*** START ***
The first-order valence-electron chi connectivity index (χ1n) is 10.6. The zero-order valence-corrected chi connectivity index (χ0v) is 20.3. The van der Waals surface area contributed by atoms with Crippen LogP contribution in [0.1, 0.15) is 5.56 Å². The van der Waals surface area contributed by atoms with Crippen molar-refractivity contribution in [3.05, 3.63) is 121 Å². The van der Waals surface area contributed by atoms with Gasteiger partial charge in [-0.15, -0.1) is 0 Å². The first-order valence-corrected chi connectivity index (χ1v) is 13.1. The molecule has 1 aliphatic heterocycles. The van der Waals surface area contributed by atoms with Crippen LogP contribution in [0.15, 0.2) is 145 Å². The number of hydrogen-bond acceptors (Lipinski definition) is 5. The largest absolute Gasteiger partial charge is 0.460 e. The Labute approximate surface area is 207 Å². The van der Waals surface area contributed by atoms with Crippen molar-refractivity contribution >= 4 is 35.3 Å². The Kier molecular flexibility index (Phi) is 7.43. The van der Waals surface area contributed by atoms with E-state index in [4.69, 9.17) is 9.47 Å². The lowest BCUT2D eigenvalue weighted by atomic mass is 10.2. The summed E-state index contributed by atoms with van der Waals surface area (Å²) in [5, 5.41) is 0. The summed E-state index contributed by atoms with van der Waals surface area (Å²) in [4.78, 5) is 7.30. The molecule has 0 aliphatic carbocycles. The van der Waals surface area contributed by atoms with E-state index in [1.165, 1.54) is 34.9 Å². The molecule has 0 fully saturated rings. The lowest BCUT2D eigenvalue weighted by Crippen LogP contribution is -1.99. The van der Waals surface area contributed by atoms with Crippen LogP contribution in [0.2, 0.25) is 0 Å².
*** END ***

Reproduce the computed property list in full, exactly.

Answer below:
The first-order valence-electron chi connectivity index (χ1n) is 10.6. The zero-order valence-corrected chi connectivity index (χ0v) is 20.3. The van der Waals surface area contributed by atoms with Crippen LogP contribution in [0.1, 0.15) is 5.56 Å². The van der Waals surface area contributed by atoms with Crippen molar-refractivity contribution in [3.05, 3.63) is 121 Å². The van der Waals surface area contributed by atoms with Gasteiger partial charge in [-0.15, -0.1) is 0 Å². The first-order valence-corrected chi connectivity index (χ1v) is 13.1. The molecule has 1 aliphatic heterocycles. The van der Waals surface area contributed by atoms with Crippen LogP contribution in [0.15, 0.2) is 145 Å². The number of hydrogen-bond acceptors (Lipinski definition) is 5. The largest absolute Gasteiger partial charge is 0.460 e. The Labute approximate surface area is 207 Å². The van der Waals surface area contributed by atoms with Crippen molar-refractivity contribution >= 4 is 35.3 Å². The Kier molecular flexibility index (Phi) is 7.43. The van der Waals surface area contributed by atoms with E-state index in [4.69, 9.17) is 9.47 Å². The lowest BCUT2D eigenvalue weighted by atomic mass is 10.2. The summed E-state index contributed by atoms with van der Waals surface area (Å²) in [5, 5.41) is 0. The summed E-state index contributed by atoms with van der Waals surface area (Å²) in [4.78, 5) is 7.30. The molecule has 0 aliphatic carbocycles. The van der Waals surface area contributed by atoms with E-state index in [1.165, 1.54) is 34.9 Å². The molecule has 0 fully saturated rings. The lowest BCUT2D eigenvalue weighted by Crippen LogP contribution is -1.99. The van der Waals surface area contributed by atoms with Crippen LogP contribution in [0.2, 0.25) is 0 Å².